ZOWIE’s coating has vastly improved from the days where it was an absolute fingerprint and sweat magnet, but it’s still not my favorite. As someone who prefers coating with a little more (micro)texture, this is a bit too slick for my taste, and it’s still not the greatest at handling sweat and oils. Performance-wise it’s all great: I never had any grip issues during my testing. I’m really just talking about the feeling of the coating here.
On my copy, the feet felt slow and even somewhat scratchy at first. This got less pronounced as I used the mouse more, so these are definitely feet that require some time to wear in. I do feel like ZOWIE has done better in the past with their feet, and I would love it if they included their speed skates by default, or at least sold versions that came with the speed skates. Despite being someone who prefers a more stable, locked-in glide over super speedy and slick glides, I do have to say that I like ZOWIE’s speed skates better on their mice.
Recommended Grip Types
The EC3-CW is an ergonomic mouse with a rather low hump, making it ideal for gamers who prefer this type of shape but don’t want their palm to be completely filled. Due to the shorter size it can also be considered by fingertip grippers, but unless you’re absolutely sure that you want a mouse shape like this one I’d steer you towards ambi mice if you fingertip grip.
In any case: the shape of the EC3 is very safe, so it can be used by a large variety of hand sizes and grip styles. If you want a more stable experience with more palm contact, look towards the EC2 or even the EC1.
Buttons and Scroll Wheel
Those who know ZOWIE mice will know what they’re getting here. A firm clicking experience with heavier triggers, ensuring that each and every press is felt by the user. The clicks feel very good: the buttons feel extremely solid and secure, with no side travel and very limited pre travel. There is some post travel on both main buttons though, and this is more pronounced on the right click on my unit. I know that having post travel can make for a more pronounced click feeling and I have nothing against mice that have (some) post travel, but the right button on my unit goes a little too far. It’s not a deal breaker for me, but it’s something to bear in mind if you’re someone who is sensitive to this. For me, the most important aspect with mouse clicks is that there’s minimal pre travel and absolutely no side travel or switch rubbing, and these clicks really deliver on that front: I noticed nothing of the sorts during my testing.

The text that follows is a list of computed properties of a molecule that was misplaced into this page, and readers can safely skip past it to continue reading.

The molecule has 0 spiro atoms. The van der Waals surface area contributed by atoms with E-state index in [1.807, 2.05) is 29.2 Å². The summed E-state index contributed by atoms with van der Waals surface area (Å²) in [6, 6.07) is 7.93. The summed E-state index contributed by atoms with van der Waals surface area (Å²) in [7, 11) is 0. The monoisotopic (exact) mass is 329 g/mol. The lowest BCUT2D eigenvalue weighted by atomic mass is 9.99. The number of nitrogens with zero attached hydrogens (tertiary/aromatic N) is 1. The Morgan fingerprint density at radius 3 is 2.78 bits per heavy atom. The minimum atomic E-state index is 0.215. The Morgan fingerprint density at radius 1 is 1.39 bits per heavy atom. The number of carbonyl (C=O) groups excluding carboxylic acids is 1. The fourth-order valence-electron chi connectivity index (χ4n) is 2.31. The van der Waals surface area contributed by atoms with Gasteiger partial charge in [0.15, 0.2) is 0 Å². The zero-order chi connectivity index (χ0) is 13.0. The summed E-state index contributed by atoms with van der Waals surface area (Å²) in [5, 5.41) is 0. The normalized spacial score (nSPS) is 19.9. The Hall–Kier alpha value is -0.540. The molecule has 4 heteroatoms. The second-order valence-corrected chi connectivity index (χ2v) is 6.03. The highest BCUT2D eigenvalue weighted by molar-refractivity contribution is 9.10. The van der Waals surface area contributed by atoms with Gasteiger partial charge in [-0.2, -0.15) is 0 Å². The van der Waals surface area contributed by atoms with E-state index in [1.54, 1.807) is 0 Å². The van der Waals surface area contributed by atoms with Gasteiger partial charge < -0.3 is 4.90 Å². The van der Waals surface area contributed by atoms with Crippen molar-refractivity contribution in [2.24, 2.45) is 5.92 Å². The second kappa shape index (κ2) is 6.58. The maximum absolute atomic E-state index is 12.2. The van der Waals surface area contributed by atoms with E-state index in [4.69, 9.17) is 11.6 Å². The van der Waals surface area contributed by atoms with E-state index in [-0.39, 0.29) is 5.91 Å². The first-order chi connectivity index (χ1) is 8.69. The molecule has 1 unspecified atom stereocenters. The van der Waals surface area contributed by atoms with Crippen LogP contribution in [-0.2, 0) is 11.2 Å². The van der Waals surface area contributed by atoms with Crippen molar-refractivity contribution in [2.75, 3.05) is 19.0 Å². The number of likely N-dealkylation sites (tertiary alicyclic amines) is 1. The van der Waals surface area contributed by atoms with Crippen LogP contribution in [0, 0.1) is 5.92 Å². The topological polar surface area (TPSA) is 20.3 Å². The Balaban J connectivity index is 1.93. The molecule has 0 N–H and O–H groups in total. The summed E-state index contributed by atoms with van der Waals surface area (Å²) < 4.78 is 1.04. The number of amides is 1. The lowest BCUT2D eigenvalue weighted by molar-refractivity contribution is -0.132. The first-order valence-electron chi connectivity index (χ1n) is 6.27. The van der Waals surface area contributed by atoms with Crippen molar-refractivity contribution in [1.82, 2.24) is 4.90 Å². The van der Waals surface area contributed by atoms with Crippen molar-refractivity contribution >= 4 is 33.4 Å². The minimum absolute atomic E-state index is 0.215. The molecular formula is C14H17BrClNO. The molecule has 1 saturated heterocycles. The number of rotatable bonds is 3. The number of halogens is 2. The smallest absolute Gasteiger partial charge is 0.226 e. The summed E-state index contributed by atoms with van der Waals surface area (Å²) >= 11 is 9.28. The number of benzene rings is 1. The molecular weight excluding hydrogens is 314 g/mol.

When I initially started using the mouse, I noticed that my click timing was slightly off. After doing testing I noticed that the click latency, while perfectly within tolerable margins, is on the higher side when compared to some other recent mice such as the Razer DeathAdder V3 Pro with its optical switches. That, combined with the fact that the clicks on the EC3-CW are just about the heaviest I’ve tested in recent months, made the clicks feel slightly sluggish, and it took me some time to get used to them. This isn’t a problem in and of itself, but if you like light and very spammable clicks you will definitely want to think twice about getting this one.
The side buttons feel good to me. They are a tad mushy upon actuation but there’s little to no travel and they’re conveniently placed so these are all good.
The scroll wheel is easy to press and extremely tactile, with a ton of definition between steps. That’s all fine: the tactility of the wheel makes it great for gaming, and the move to a 24-step wheel (as opposed to the 16-step wheels that ZOWIE used in the past) means that it’s a lot more suitable for browsing and work, but I do wish that they did something about the sound. It’s a very loud wheel, and while it’s better than on some of the old models there is still room for improvement here.
Build Quality and Cable
As I’ve come to expect from ZOWIE mice, the EC3-CW has no noticeable flaws in the build quality department. There is absolutely nothing moving around when shaking the mouse, and even squeezing it as hard as I could I couldn’t get it to flex or creak. This is one of ZOWIE’s absolute strong suits, and it’s good to see the brand delivering again and again when it comes to the build quality of their mice.